I really misunderstood the thread title. I thought the German shepherds were human shepherds from Germany. I asked myself, 'What is unusual about a shepherd watching a cat walk by?' (Unless of course it was a big cat, like a lion, which was after his sheep - but even I am clever enough to know that there are not many wild lions in Germany.)
Heh. I imagine us Americans would have similar issues hearing about Alsatians - if, of course, we'd ever heard of Alsace in the first place.
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  #28  
Old 08 March 2010, 08:24 AM
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Aside from the people who live there has anyone heard of Alsace? I know Marcel Marceau was from there, but he never talked about it.

Last edited by Eddylizard; 08 March 2010 at 08:37 AM.
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  #29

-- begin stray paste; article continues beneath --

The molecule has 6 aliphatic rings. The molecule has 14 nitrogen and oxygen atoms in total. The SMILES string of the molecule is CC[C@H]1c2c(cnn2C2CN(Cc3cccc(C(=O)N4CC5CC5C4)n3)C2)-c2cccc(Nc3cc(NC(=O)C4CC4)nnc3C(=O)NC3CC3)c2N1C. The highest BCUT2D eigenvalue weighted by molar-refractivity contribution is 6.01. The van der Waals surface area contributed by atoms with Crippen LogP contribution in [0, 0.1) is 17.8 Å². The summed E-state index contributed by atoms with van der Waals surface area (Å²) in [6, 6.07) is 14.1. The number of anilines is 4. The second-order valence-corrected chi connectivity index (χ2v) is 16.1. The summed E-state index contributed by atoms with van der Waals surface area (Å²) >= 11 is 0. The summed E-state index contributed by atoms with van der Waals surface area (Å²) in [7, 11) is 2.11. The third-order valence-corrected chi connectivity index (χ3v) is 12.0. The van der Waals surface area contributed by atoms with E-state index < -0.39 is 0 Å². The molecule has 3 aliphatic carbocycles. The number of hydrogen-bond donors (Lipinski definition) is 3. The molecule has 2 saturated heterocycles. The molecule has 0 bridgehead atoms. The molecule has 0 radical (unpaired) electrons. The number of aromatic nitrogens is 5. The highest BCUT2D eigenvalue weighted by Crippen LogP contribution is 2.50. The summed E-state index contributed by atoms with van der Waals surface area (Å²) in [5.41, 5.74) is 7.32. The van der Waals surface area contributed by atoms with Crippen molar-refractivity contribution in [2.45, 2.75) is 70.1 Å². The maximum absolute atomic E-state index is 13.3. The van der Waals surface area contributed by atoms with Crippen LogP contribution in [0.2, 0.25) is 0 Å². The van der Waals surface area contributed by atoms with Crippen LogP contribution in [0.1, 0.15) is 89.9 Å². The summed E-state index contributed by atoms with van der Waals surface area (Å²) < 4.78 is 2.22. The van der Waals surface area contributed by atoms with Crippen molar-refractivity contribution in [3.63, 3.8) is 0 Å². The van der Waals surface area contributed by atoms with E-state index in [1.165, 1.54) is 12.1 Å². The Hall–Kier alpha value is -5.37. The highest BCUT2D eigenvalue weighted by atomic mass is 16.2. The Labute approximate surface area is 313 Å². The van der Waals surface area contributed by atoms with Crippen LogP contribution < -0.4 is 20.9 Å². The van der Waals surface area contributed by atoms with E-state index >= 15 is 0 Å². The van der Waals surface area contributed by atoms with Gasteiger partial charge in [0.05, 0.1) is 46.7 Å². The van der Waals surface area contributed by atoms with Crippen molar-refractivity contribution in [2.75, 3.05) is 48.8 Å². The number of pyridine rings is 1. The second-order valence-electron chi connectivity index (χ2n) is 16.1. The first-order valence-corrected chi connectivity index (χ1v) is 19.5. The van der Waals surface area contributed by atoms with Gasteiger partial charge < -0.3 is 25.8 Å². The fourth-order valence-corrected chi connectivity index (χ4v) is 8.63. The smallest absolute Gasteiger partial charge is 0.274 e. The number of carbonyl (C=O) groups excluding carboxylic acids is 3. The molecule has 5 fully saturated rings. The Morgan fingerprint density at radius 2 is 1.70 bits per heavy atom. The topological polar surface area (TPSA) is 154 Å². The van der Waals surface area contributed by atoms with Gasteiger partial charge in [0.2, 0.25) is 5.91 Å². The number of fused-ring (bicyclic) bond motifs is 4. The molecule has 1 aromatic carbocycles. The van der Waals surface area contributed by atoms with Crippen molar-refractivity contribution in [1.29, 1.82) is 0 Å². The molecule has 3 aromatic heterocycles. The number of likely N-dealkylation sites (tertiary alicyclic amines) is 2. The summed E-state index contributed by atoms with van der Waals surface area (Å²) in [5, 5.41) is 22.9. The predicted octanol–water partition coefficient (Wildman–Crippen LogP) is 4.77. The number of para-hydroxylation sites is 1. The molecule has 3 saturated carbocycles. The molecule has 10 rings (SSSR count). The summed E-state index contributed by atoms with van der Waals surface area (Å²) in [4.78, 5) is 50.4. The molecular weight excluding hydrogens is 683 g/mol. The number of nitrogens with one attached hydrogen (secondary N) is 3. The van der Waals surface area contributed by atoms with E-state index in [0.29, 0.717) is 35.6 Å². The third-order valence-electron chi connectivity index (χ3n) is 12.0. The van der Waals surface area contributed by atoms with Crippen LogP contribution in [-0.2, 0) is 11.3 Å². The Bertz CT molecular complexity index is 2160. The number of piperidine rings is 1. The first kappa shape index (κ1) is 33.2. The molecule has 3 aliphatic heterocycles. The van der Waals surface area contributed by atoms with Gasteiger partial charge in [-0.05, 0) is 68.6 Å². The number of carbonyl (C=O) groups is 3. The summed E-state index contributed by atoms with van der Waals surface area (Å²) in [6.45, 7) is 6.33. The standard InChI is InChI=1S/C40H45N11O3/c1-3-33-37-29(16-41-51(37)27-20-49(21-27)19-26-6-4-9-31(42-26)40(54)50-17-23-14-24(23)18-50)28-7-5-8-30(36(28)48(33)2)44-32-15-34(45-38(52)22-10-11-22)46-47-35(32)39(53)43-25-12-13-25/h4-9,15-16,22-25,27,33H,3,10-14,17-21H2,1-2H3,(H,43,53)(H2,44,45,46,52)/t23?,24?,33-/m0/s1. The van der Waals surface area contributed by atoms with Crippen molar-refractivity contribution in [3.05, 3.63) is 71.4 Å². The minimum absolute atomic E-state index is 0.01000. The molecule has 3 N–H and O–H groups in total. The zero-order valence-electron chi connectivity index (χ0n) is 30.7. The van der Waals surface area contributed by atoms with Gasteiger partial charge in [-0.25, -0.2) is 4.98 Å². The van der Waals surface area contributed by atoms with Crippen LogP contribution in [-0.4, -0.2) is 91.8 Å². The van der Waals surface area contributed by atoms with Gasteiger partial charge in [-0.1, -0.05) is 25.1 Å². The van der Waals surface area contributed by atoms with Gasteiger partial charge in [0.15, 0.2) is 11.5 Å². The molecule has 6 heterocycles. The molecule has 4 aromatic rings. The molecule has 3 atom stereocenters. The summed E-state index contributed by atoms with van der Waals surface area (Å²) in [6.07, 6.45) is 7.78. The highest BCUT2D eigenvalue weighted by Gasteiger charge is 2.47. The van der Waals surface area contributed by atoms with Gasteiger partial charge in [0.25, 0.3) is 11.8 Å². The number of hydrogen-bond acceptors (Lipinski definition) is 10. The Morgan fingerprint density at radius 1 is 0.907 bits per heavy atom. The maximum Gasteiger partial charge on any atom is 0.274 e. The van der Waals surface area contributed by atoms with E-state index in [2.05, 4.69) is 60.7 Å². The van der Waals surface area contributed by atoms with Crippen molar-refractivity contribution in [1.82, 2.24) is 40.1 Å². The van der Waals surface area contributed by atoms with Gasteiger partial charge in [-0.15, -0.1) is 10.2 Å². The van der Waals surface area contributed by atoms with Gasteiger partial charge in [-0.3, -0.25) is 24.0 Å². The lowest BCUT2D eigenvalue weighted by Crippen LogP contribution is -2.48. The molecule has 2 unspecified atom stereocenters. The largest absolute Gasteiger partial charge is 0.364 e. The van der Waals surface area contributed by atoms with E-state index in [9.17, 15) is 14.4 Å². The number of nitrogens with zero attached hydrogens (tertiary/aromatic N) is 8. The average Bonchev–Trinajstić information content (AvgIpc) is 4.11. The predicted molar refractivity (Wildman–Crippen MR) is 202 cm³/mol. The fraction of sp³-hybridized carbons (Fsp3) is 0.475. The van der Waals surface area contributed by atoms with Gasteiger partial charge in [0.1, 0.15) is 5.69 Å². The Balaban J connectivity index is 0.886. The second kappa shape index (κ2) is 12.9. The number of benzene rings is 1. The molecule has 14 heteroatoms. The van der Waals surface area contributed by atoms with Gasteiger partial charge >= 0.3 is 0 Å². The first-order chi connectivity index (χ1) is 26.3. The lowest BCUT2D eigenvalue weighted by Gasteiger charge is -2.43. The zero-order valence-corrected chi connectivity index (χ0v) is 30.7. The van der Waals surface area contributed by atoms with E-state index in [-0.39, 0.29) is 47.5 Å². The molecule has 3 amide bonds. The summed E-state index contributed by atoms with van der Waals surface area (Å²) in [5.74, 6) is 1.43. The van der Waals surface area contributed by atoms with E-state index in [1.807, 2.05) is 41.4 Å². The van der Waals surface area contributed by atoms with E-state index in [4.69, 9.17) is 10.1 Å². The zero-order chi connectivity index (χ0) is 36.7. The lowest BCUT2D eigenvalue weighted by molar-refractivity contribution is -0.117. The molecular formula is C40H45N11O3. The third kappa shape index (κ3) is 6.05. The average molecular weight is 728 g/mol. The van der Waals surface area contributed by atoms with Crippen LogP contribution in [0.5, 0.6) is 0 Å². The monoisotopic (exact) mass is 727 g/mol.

Old 08 March 2010, 09:00 AM
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Alsace (German: Elsass) is well known across Germany, especially for it's wines and it's cuisine. Note the Flammkuchen (Tarte flambée).

Don "now I'm hungry" Enrico
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  #30  
Old 08 March 2010, 09:09 AM
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Quote:
Originally Posted by Eddylizard View Post
Aside from the people who live there has anyone heard of Alsace? I know Marcel Marceau was from there, but he never talked about it.
My parents were kids during World War II and they told me that during those times there was a push to call German Shepherds "Alsatians." However, I've never looked into this matter to see if it's anything more than an urban legend.
Brian
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  #31  
Old 08 March 2010, 09:25 AM
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I wasn't really serious, before all Alsatians and their fans rise up and throw me to the dogs.
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  #32  
Old 08 March 2010, 09:32 AM
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Quote:
Originally Posted by Don Enrico View Post